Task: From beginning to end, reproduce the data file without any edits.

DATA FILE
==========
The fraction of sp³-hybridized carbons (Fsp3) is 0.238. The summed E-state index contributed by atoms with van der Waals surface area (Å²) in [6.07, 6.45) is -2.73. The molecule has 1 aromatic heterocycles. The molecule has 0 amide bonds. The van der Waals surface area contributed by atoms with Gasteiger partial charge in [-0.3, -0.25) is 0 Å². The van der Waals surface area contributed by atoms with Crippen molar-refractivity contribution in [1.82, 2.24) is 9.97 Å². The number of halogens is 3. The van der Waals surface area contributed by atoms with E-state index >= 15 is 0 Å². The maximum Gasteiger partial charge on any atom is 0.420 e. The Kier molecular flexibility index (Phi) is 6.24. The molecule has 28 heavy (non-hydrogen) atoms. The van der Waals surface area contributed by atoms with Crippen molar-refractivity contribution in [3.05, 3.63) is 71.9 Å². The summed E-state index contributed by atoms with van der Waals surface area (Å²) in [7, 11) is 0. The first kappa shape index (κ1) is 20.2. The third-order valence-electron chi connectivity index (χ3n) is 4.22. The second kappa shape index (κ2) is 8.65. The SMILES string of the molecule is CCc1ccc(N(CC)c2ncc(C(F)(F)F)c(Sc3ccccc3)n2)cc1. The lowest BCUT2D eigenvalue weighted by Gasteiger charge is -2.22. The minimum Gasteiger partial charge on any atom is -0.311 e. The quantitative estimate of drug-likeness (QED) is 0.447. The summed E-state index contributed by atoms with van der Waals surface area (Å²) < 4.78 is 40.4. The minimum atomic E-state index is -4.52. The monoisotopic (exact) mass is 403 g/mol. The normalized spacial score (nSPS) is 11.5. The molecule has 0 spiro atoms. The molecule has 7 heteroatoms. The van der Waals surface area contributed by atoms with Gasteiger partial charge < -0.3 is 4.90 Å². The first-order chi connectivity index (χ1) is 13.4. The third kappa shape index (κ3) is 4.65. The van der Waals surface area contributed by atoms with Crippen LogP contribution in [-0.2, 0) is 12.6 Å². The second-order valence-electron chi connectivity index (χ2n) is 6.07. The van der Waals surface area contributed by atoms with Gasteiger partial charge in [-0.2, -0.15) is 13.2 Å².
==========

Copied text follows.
The fraction of sp³-hybridized carbons (Fsp3) is 0.238. The summed E-state index contributed by atoms with van der Waals surface area (Å²) in [6.07, 6.45) is -2.73. The molecule has 1 aromatic heterocycles. The molecule has 0 amide bonds. The van der Waals surface area contributed by atoms with Gasteiger partial charge in [-0.3, -0.25) is 0 Å². The van der Waals surface area contributed by atoms with Crippen molar-refractivity contribution in [1.82, 2.24) is 9.97 Å². The number of halogens is 3. The van der Waals surface area contributed by atoms with E-state index >= 15 is 0 Å². The maximum Gasteiger partial charge on any atom is 0.420 e. The Kier molecular flexibility index (Phi) is 6.24. The molecule has 28 heavy (non-hydrogen) atoms. The van der Waals surface area contributed by atoms with Crippen molar-refractivity contribution in [3.05, 3.63) is 71.9 Å². The summed E-state index contributed by atoms with van der Waals surface area (Å²) in [7, 11) is 0. The first kappa shape index (κ1) is 20.2. The third-order valence-electron chi connectivity index (χ3n) is 4.22. The second kappa shape index (κ2) is 8.65. The SMILES string of the molecule is CCc1ccc(N(CC)c2ncc(C(F)(F)F)c(Sc3ccccc3)n2)cc1. The lowest BCUT2D eigenvalue weighted by Gasteiger charge is -2.22. The minimum Gasteiger partial charge on any atom is -0.311 e. The quantitative estimate of drug-likeness (QED) is 0.447. The summed E-state index contributed by atoms with van der Waals surface area (Å²) < 4.78 is 40.4. The minimum atomic E-state index is -4.52. The monoisotopic (exact) mass is 403 g/mol. The normalized spacial score (nSPS) is 11.5. The molecule has 0 spiro atoms. The molecule has 7 heteroatoms. The van der Waals surface area contributed by atoms with Gasteiger partial charge < -0.3 is 4.90 Å². The first-order chi connectivity index (χ1) is 13.4. The third kappa shape index (κ3) is 4.65. The van der Waals surface area contributed by atoms with Crippen LogP contribution in [-0.2, 0) is 12.6 Å². The second-order valence-electron chi connectivity index (χ2n) is 6.07. The van der Waals surface area contributed by atoms with Gasteiger partial charge in [-0.2, -0.15) is 13.2 Å².